On January 1, 2013, new changes to Florida's Personal Injury Protection (PIP) law took effect. These changes significantly limit benefits for medical treatment and disability pay for Floridians injured in car accidents. Florida law requires that every driver carry $10,000 in PIP coverage. This insurance is also called no-fault insurance since it pays regardless of fault in Car Accidents. Despite the fact that this coverage is mandatory, and based upon a premium payment that assumes the full $10,000 in coverage, Florida law now provides a loophole that can allow insurance companies to avoid payment of some or all of this PIP coverage.
Under this new law, injured parties will have only 14 days to seek medical coverage with specific kinds of specialists, or be denied further care. If a specific type of emergency medical condition is not diagnosed by a specified health care provider within 14 days of a car accident, your PIP payment is automatically limited to $2,500, even though you paid for $10,000 in mandatory coverage. Governor Rick Scott and Florida's Chief Financial Officer Jeff Atwater heralded this law as a way to reduce car insurance fraud. Scott signed the law in May, 2012. Leon County Circuit Judge Terry Lewis examined this new law, and on March 20, 2013 determined that it improperly denies access to medical treatment. He issued an injunction against the law changes to "prevent the potential harm to citizens injured in automobile accidents who, under the present PIP statute, may not receive necessary medical care." Further litigation through appeals courts is currently pending to resolve this conflict.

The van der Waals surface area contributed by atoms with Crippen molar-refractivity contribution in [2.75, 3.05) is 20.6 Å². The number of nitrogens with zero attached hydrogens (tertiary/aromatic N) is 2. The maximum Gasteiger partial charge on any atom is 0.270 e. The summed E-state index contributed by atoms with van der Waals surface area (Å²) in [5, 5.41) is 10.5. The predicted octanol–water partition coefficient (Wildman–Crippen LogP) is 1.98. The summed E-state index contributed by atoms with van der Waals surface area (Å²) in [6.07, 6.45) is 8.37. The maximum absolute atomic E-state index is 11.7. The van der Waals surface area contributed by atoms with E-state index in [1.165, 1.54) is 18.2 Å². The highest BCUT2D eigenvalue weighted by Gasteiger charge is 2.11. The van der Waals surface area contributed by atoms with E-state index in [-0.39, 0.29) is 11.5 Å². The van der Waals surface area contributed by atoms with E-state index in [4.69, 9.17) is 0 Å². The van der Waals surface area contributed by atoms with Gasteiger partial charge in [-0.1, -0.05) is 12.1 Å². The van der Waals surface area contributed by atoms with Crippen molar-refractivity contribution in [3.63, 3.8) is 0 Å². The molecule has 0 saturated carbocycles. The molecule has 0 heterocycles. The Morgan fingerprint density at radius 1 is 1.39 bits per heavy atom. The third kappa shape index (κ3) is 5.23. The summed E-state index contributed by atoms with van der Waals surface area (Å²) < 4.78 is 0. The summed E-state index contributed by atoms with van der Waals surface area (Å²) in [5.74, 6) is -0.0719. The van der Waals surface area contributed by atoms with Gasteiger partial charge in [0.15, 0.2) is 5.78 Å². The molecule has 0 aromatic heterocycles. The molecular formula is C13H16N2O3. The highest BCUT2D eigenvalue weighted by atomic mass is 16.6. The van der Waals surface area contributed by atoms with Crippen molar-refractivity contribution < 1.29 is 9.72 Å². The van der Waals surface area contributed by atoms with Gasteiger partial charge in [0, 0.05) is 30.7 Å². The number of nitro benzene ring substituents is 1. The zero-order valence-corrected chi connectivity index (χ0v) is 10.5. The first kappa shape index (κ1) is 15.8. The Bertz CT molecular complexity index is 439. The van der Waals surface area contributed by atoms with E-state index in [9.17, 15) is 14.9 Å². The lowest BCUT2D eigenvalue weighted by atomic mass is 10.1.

Car Accidents will remain an ongoing source of insurance and legal uncertainty for some time.